Laws and Policy Governing Trees
Public Shade Trees
Public Shade trees are defined by Massachusetts General Law, Chapter 87, , § Section 1)
All trees within a public way or on the boundaries thereof including trees planted in accordance with the provisions of section 7 shall be public shade trees; and when it appears in any proceeding in which the ownership of or rights in a tree are material to the issue, that, from length of time or otherwise, the boundaries of the highway cannot be made certain by records or monuments, and that for that reason it is doubtful whether the tree is within the highway, it shall be taken to be within the highway and to be public property until the contrary is shown. (Mass. Gen. Laws Chapter 87, § Section 1)
It is important to note that there are laws in place to protect public shade trees at both the state and local levels in Massachusetts. These laws are described in Massachusetts General Law, Chapter 87 Sections 2-14, with Sections 3-5 specifically outlining the rules for cutting down and trimming public shade trees.
Departments Responsible for Public Tree Care
The Tree Warden’s duties and authority shall include, but shall not be limited to, those specified in Massachusetts General Laws (MGL) Chapter 87, Section 2. The Tree Warden plays a crucial role in ensuring the health and safety of the trees that line the town's streets. They are responsible for a variety of tasks related to the care and maintenance of shade and ornamental trees within the town's right-of-way. This includes regular inspection and pruning to ensure proper growth and prevent damage to nearby structures.
In addition to routine maintenance, the Tree Warden is also responsible for identifying and removing any dead or hazardous trees that pose a threat to public safety. This involves assessing the condition of trees and determining if they need to be removed or trimmed.
During severe weather events, such as storms or heavy winds, the Tree Warden is also responsible for emergency removal of damaged trees that pose an immediate threat to public safety. This is a critical role, as fallen trees can cause significant damage to homes, vehicles, and other structures, as well as pose a risk to pedestrians and motorists.
The Cemetery Commission is responsible for all trees located in cemeteries.
Parks and Recreation
The Parks and Recreation Department is responsible for all public trees outside of the town's right-of-way.
Private Tree Removal
If you are looking to remove or modify trees on private property, it is important to be aware of the local bylaws that govern these actions. These bylaws are typically centered around rules and regulations for wetlands protection. You can find a list of these bylaws that apply to trees on private property in Dover.
- Dover Town Code Chapter 263 - Rules and Regulations for the Dover Wetlands Protection Bylaw
- Dover Town Code Chapter 181 - Dover Wetlands Protection
- Massachusetts Department of Environmental Protection Wetlands Permits
- Is there anything I need to do before I cut down trees on my property?
The Town does not have jurisdiction over trees on private property unless they are within a municipal right of way, public easement, or the buffer zone of wetlands or a perennial stream. Before removing trees residents are encouraged to first determine whether the tree(s) you wish to remove fall within one of the above-mentioned areas on your property or outside your properties boundaries. For the latter a survey of your property lines is encouraged. For additional guidance please reach out to one of the following town agencies:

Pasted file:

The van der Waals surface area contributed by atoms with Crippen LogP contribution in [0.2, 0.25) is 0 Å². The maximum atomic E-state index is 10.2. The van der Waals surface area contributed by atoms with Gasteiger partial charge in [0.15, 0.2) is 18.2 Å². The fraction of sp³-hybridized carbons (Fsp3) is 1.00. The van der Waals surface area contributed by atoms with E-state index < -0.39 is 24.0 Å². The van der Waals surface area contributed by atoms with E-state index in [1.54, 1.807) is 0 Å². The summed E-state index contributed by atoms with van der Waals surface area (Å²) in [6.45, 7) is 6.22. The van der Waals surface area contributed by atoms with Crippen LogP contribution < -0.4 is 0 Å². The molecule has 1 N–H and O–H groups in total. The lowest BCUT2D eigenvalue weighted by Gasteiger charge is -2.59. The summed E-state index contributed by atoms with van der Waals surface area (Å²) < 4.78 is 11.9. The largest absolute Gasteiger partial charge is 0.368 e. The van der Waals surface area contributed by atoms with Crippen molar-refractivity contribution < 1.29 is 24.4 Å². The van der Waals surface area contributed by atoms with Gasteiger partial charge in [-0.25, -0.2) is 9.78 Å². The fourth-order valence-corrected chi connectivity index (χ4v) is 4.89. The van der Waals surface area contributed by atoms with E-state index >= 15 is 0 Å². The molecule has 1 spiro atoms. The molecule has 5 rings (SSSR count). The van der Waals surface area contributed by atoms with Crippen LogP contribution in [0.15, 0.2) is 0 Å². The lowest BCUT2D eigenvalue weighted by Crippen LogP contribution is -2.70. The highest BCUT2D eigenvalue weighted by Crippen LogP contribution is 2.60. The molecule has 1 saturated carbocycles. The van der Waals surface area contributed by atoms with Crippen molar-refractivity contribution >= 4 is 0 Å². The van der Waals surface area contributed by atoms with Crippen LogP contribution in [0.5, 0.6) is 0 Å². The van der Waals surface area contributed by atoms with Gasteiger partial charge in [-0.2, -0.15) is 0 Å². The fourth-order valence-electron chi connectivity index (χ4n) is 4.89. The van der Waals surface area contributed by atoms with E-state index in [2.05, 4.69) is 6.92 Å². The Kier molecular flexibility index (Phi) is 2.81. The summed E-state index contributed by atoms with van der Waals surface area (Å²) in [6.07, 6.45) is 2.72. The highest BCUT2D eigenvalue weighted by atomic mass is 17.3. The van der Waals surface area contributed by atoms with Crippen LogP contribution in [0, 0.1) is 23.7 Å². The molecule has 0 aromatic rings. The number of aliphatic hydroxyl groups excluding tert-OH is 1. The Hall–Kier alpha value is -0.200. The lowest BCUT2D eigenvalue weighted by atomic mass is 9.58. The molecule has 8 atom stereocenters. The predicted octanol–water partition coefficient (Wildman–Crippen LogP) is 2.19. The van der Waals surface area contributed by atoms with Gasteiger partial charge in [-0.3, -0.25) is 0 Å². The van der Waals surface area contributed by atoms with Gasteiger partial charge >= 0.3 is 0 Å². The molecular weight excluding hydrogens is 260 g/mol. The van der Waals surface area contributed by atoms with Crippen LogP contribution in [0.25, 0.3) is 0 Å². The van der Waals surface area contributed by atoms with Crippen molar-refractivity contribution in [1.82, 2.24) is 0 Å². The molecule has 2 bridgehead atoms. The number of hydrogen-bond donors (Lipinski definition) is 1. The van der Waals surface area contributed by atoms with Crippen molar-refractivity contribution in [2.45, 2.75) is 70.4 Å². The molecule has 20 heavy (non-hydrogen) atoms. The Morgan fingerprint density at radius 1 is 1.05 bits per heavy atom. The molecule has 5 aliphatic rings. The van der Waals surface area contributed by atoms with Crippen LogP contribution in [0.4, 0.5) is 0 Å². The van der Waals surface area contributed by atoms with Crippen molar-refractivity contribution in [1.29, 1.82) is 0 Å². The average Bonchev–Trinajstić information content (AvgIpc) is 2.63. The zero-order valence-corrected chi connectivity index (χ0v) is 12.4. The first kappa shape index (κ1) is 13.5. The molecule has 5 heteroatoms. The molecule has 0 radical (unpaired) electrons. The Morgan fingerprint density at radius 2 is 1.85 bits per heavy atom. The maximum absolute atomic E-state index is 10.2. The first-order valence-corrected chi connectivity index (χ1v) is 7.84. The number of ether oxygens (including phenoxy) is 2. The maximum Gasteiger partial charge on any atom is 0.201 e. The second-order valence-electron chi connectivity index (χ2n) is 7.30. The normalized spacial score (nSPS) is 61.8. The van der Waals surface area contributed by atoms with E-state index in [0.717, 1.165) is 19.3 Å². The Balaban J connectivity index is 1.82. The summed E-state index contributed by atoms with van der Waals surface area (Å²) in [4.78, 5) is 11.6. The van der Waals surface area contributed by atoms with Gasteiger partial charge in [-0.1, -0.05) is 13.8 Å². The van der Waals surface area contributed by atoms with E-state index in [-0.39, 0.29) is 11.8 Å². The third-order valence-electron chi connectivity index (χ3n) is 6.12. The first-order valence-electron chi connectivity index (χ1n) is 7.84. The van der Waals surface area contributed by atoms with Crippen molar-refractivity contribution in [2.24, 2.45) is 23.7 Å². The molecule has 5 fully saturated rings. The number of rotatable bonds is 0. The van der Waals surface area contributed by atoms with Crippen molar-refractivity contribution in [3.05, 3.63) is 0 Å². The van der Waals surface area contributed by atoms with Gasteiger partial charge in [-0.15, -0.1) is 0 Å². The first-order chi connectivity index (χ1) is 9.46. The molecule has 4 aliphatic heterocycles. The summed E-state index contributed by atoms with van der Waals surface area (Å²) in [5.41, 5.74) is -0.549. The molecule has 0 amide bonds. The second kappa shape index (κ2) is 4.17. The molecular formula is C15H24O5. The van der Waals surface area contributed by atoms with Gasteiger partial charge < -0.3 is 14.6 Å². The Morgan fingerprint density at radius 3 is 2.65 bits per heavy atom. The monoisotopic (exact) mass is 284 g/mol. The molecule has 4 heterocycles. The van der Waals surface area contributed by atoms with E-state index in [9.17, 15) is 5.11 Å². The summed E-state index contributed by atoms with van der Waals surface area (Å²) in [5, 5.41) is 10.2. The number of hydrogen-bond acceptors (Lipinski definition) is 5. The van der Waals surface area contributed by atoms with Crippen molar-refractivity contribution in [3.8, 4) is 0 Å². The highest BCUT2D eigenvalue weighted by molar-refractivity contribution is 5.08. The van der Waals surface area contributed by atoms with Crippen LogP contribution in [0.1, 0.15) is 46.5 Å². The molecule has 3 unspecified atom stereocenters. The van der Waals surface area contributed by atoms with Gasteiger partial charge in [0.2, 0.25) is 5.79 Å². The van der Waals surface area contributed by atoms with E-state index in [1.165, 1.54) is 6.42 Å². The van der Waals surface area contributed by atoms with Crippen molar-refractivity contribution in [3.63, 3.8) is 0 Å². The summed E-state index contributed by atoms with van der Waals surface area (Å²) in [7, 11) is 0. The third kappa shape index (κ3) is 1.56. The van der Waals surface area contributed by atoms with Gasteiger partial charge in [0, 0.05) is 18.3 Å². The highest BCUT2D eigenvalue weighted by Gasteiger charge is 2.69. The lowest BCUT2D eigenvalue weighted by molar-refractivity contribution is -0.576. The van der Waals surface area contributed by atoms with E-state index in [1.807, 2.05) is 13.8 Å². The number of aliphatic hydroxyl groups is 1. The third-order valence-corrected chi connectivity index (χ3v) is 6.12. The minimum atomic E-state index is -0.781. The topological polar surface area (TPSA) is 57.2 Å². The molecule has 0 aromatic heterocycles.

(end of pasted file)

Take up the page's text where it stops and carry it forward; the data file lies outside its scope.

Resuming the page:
A plan to remove trees along a scenic road may require a Scenic Road Hearing before the Planning Board. Click here for a list of scenic roads in Dover: https://ecode360.com/10428309.
- Will removing the trees help control bugs, ticks, and other critters?
Ticks prefer long grass in shady areas; however, they can also live on tree branches and shrubs. The following link provides tick prevention strategies https://www.mass.gov/info-details/tick-borne-disease-prevention.
For additional information please consult the Dover Board of Health.
- How do I know if I have wetlands on my property?
To learn more about wetland locations related to your property please contact the Conservation Commission for further guidance.
- I think my tree has a disease. Who should I call?
Residents may wish to contact a certified arborist for assistance in the care and maintenance of private trees located on their property. Lists of arborists certified by either the Massachusetts Arborists Association (MCA) or the International Society of Arboriculture (ISA) can be located via the following links:
- Can I plant trees on my septic field or next to my wellhead?
For questions related to planting near or on septic fields or wells please consult the Dover Board of Health.
As an additional resource regarding planting on septic fields please review the following link from the EPA: https://www.epa.gov/sites/default/files/2015-06/documents/septicsmart-week-landscaping-final.pdf
For a quick reference related to planting near wellheads please see the following: https://www.grecoandhaines.com/landscaping-wellhead/#:~:text=DO%20NOT%20plant%20anything%20within,choosing%20plants%20with%20short%20roots.
- Is there a resource that can help me identify the types of trees I currently have on my property?
There are a few Apps available to assist in identifying trees, such as LeafSnap, PictureThis – Plant Identifier, and Forest Tree Identification to name a few. Some apps may require a subscription fee. Other resources such as The Arbor Day Foundation’s tree database and Eversource’s “Planting a Tree Guide,” are also helpful tools.
- Can trees protect my yard from flooding?
Trees are an important component of stormwater management. To see how trees assist with stormwater runoff see the following article from the Arbor Day Foundation.